New Construction Plumbing Services
New construction plumbing is made simple with Sowada & Barna Plumbing.
Building a new home is a complicated endeavor that is compounded by the various elements that each individual task requires, such as the costs for plumbing a home. This is completely separate from the framing of a home or installing tile on floors and is normally bid out separately. If you want to estimate plumbing costs for new construction, it helps to know the complexities you can run into.
Rough Square Footage Costs
Add-Ons & Additional Work
New Construction Plumbing Tips
- Don't go galvanic
- Flow out, not back
- Use the right connector
- Know where your pipes are
- Know the code
- Cut right, fit tight
- Seal the deal
- Don't over-tighten
- Leak test. Always.
You often see copper and galvanized steel plumbing mixed in residential water systems with nothing separating them other than a little thread sealant or Teflon plumbing tape. The galvanic connection (copper to steel) can be trouble-free for years or the steel plumbing can begin to corrode almost as soon as the connection is tight.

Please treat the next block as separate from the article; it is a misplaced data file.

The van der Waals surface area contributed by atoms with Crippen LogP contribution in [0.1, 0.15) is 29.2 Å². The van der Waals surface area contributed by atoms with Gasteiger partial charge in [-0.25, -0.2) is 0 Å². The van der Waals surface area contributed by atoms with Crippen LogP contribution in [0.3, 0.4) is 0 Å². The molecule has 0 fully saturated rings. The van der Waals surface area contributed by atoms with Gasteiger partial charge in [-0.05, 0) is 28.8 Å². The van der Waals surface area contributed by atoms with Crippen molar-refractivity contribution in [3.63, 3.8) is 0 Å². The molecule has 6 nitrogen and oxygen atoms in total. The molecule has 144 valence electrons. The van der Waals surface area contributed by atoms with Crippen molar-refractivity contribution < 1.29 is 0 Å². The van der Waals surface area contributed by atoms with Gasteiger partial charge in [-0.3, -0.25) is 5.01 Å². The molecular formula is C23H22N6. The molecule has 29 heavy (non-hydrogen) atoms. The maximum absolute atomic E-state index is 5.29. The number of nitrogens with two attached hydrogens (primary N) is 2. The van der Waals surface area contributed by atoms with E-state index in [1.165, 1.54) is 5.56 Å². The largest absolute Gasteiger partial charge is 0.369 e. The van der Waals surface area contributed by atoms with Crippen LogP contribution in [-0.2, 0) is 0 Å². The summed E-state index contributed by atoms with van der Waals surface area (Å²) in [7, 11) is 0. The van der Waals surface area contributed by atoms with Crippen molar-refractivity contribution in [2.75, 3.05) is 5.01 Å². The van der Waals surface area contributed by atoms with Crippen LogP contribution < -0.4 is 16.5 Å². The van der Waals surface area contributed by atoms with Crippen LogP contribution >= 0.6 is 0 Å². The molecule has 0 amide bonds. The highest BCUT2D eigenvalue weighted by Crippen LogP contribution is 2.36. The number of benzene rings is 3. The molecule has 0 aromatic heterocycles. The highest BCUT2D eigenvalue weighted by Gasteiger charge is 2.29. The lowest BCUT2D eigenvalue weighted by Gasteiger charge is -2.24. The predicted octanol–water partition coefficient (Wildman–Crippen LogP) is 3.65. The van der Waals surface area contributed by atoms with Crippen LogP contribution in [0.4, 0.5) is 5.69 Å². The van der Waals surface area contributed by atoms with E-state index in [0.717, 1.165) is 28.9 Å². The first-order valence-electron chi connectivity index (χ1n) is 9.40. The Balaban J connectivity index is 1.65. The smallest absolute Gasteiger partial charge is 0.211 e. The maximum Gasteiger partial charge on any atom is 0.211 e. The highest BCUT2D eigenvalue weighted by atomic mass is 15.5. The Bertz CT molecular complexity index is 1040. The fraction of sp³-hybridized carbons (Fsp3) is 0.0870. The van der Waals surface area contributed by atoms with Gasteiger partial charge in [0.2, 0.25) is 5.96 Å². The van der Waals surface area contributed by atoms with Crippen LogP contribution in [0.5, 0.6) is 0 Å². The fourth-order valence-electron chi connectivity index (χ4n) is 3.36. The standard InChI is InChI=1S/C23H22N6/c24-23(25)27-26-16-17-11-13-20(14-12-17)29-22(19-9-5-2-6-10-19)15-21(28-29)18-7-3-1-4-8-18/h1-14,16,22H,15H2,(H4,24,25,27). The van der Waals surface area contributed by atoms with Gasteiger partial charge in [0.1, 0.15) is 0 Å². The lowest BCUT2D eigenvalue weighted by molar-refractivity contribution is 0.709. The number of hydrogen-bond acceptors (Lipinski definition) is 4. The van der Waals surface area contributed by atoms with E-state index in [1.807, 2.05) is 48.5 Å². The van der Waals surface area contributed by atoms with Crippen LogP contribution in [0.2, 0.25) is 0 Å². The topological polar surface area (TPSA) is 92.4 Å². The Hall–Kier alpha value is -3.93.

Back flow occurs in municipal water systems (or within a house) when there’s a sudden and severe drop in water pressure that causes water to flow back through pipes opposite the direction that it normally flows.
When a runaway car severs a fire hydrant, for example, parts of a municipal system will see a flow reversal as water gushes out the hole where the hydrant once stood. The same thing can happen if there’s a massive leak within your house.
Don’t forget, gas lines count as plumbing too. Connecting a new gas range or dryer to an existing gas line seems simple, but the job can quickly go awry when you try to hook up a flexible gas connector to the line and find that the connector doesn’t fit or you can’t make the connection gas-tight, no matter how tight you make the connection.
Pounding nails and driving screws is all well and good, until you puncture a copper or plastic supply or drain.
Plumbing is a tricky business, with rules that dictate how far you can place a fixture from the home’s drain-waste-vent line based on the pipe diameter and other arcane matters. The only way you can handle a big job yourself is to know the code and what it calls for in pipe sizing, fixture spacing and related matters.
You can’t make a neat water- or gas-tight joint unless the parts are neatly cut.
Only a soldered or glued joint doesn’t require sealant; everything else does.
If tight is good, really tight must be better. Right? Wrong.
It should be obvious: Make a thorough leak inspection before closing up and moving on.